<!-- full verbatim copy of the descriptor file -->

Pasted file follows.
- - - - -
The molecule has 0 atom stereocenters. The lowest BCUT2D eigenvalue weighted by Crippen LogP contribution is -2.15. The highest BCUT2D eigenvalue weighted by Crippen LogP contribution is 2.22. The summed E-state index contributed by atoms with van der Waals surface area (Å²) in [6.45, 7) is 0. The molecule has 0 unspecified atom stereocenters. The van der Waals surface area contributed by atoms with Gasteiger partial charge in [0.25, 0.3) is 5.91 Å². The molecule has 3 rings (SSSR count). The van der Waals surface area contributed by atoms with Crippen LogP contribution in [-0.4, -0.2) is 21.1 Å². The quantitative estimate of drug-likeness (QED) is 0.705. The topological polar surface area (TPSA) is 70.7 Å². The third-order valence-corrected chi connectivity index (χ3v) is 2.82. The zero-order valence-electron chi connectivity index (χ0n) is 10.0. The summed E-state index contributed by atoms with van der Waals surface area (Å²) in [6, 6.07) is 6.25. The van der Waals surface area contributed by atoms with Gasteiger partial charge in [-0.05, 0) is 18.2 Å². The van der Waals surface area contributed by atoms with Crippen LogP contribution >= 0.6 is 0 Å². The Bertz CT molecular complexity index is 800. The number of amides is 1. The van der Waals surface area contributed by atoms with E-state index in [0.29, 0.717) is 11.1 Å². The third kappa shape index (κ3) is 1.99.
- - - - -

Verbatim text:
The molecule has 0 atom stereocenters. The lowest BCUT2D eigenvalue weighted by Crippen LogP contribution is -2.15. The highest BCUT2D eigenvalue weighted by Crippen LogP contribution is 2.22. The summed E-state index contributed by atoms with van der Waals surface area (Å²) in [6.45, 7) is 0. The molecule has 0 unspecified atom stereocenters. The van der Waals surface area contributed by atoms with Gasteiger partial charge in [0.25, 0.3) is 5.91 Å². The molecule has 3 rings (SSSR count). The van der Waals surface area contributed by atoms with Crippen LogP contribution in [-0.4, -0.2) is 21.1 Å². The quantitative estimate of drug-likeness (QED) is 0.705. The topological polar surface area (TPSA) is 70.7 Å². The third-order valence-corrected chi connectivity index (χ3v) is 2.82. The zero-order valence-electron chi connectivity index (χ0n) is 10.0. The summed E-state index contributed by atoms with van der Waals surface area (Å²) in [6, 6.07) is 6.25. The van der Waals surface area contributed by atoms with Gasteiger partial charge in [-0.05, 0) is 18.2 Å². The van der Waals surface area contributed by atoms with Crippen LogP contribution >= 0.6 is 0 Å². The Bertz CT molecular complexity index is 800. The number of amides is 1. The van der Waals surface area contributed by atoms with E-state index in [0.29, 0.717) is 11.1 Å². The third kappa shape index (κ3) is 1.99.